I love that each lesson has the parent instructions built right into the coursebook so there is no need to go back and forth between a student book and teacher manual. Each lesson lists the items needed to complete the tasks given. You can find a full list of the items required throughout the coursebook listed in the front. I’ve taken time to collect these items and have them nearby in a container. It has been helpful having everything within arms reach. Although, the curriculum comes with everything needed to teach the reading lessons, I have added a few items to help with teaching my son.

Pixel Premium’s Mega Magnet Letter Bundle

If you have read any of my earlier posts, you know I am a HUGE advocate for hands-on learning. My son thrives off of manipulating objects to enhance his learning experience. One way I incorporate this with the Good and the Beautiful curriculum is by using magnet letters. I love how magnet letters allow my son to manipulate letters to create words and sentences. I did a lot of research when trying to find the right magnet letter bundle and found it in Pixel Premium’s Mega Magnet Letter Bundle.


I love the amount of letters that come in this kit. There are five sets of letters, two of which are capital and three that are lowercase. This is important to me because when my son gets further along in his reading, the large number of letters will allow for him to make longer words and sentences without running out of letters. The letters are soft foam and easy to handle. The kit comes with a magnet board, but you can use any magnetic whiteboard with these magnets.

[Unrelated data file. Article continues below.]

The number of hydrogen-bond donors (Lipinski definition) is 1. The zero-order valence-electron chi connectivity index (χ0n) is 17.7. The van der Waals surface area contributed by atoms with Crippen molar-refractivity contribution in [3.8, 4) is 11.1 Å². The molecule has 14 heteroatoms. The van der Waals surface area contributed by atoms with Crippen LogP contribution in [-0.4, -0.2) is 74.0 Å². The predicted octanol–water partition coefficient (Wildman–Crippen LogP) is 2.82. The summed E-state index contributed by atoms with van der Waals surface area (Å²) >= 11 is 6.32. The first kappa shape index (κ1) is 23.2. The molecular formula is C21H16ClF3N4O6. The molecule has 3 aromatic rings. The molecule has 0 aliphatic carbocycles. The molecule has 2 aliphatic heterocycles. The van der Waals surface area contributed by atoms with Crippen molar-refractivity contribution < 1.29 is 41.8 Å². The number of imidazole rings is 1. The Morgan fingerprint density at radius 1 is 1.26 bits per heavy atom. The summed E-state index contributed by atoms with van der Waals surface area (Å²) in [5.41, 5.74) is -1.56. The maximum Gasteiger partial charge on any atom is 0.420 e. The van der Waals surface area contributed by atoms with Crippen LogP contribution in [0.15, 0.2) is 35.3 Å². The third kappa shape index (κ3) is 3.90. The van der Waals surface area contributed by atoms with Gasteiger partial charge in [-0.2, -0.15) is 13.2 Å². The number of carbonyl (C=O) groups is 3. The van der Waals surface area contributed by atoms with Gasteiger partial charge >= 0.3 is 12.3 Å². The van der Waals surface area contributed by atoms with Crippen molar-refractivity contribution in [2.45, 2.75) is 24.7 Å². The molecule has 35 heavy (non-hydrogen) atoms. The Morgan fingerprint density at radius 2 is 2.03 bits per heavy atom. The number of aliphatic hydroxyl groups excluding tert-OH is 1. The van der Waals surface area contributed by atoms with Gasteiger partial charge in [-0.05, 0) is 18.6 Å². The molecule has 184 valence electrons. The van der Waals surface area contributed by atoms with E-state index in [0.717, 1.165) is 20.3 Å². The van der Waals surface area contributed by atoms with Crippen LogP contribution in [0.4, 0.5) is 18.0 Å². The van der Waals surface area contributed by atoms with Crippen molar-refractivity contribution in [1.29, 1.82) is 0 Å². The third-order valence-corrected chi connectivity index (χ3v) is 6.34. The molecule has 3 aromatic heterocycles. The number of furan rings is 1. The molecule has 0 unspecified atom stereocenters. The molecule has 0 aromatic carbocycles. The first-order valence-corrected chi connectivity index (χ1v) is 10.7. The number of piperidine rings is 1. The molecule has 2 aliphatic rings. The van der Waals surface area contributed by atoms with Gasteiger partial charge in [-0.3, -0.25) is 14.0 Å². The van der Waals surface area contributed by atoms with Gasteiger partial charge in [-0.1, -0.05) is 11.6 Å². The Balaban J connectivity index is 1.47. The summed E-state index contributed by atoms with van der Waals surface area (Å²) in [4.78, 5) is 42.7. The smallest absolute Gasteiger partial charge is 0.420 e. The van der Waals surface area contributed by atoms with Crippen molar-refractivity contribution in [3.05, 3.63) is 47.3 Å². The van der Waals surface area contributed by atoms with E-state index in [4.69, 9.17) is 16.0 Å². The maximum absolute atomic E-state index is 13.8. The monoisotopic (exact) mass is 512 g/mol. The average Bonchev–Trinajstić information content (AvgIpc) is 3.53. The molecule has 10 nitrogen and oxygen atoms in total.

I use these magnet letters with every lesson. Anytime a new letter or letter sound is introduced, we will pull out the letters and use them. I also use them when we learn new blends and make new words. These letters have come in handy with making my sons reading more hands-on. However, when there are a lot of words to review, I use another add-on that I created to help teach my son reading. 

Homemade Phonics Cards

I noticed that starting at Level K, the Good and the Beautiful includes phonics flash cards. According to Jenny, “Our flashcards are unique in that they include not only phonograms, but also words that incorporate the phonograms being learned, helping children connect phonograms to actual words.” (Approach to Phonics). I loved the idea of reviewing phonics cards with my son, however the Level K Primer did not include a set. So I made my own.

Each time a new letter is introduced in the coursebook, I use index cards and sharpies to make a phonics card. I use three different colored sharpies to help with color coding. Each consonant is blue and each vowel is red. I use a black sharpie to label the cards with “letter”, “vowel”, or “word”. I keep the cards in ziploc bags. I began with just one bag for letters then added another bag when words were introduced. By lesson seven in the coursebook, words with short vowel sounds are introduced so I made a new bag for just those words. I don’t review those words everyday as the Level K Primer mentions the fact that short vowel sounds do not need to be mastered.